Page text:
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Working Towards a Fitbit for Trees

Monday, July 17, 2017
Boxes of collection tubes alongside a beaker filled with more tubes and a row of bottles.
Some of the materials used for DNA extraction: collection tubes, various buffers, micropipette tips, and a tube stand.

Hello again!

 

It is now week 6 and things are heating up (literally).

 

These past two weeks have been action-packed, as I’ve finally began to collect my samples and run my experiments. My project has two separate components: (1) testing Mongolian Oaks within the Morton Arboretum collection for bacterial leaf scorch and (2) measuring leaf morphological traits including moisture content, foliar nitrogen levels, and leaf area. My project synthesizes these two elements by examining leaf morphology in a pathological context.

 

In this post, I wanted to focus on the pathological dimension of my project.

 

In most cases, a tree is brought down by a combination of drought and disease. Insects are common vectors which injure trees by allowing bacteria to invade, and spread the infection by traveling from tree to tree. Bacteria like Xylella fastidiosa, which causes bacterial leaf scorch, grows in cavities and blocks water and nutrients from reaching the leaves.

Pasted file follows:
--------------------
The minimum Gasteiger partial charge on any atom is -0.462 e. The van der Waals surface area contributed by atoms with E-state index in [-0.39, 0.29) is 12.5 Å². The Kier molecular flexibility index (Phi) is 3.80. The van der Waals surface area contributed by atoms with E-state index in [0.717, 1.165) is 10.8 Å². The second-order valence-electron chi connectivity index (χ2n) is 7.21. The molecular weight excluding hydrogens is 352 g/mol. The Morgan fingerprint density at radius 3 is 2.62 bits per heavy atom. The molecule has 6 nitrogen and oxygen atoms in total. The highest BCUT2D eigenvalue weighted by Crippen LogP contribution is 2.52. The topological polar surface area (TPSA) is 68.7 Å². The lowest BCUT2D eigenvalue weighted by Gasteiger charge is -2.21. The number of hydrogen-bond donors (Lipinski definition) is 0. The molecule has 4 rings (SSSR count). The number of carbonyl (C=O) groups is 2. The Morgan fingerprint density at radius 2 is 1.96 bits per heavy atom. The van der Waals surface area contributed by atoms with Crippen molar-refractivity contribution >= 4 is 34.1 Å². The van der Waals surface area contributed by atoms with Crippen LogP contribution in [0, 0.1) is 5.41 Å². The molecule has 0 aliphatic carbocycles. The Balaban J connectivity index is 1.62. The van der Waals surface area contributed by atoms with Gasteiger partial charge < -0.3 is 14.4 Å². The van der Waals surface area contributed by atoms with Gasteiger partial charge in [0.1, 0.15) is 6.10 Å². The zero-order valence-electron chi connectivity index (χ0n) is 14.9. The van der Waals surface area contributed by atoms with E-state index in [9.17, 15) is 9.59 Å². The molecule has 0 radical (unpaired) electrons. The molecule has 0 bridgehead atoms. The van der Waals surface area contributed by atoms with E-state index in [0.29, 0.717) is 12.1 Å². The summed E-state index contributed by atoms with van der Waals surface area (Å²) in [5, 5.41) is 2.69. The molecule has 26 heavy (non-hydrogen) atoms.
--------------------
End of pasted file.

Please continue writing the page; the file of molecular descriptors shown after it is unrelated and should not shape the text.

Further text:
A butterfly with orange bands on the upper and lower halves of its wings, perched on the edge of a deep canker in a tree trunk. A butterfly perched on the edge of a canker in one of the Mongolian Oak specimens I am studying.Alyssa Gao

 

Just as advancements in STEM research have allowed for doctors to diagnose humans, plant pathology seeks to understand and diagnose plants for disease. However, this requires a baseline knowledge of plant physiology and how plant structure adjusts in response to disease.

 

The caps of tubes protruding out in a wheel formation.Samples held in a centrifuge in the Plant Pathology lab.Alyssa Gao

In addition to showcasing plant health at the Arboretum, an aspect of plant research that is often overlooked, my research works towards designing a “Fitbit for Trees”. My project seeks to contributes to a baseline of information on trees which would allow us to refine our ability to diagnose the health and growth of trees in the future.

 

Until next time!

 
About the Author
Hi everyone! My name is Alyssa Gao, and I am one of the Undergraduate Research Fellows at the Morton Arboretum’s Center for Tree Science working with Dr. Chuck Cannon. I am a rising sophomore at Dartmouth College in Hanover, New Hampshire. This summer, I am researching the effects of bacterial leaf scorch on the leaves of Mongolian Oak specimens in the Morton Arboretum collections. Through this project, I hope to provide insight into the physiological responses of trees to disease. I am excited to contribute to the on-going research at The Morton Arboretum!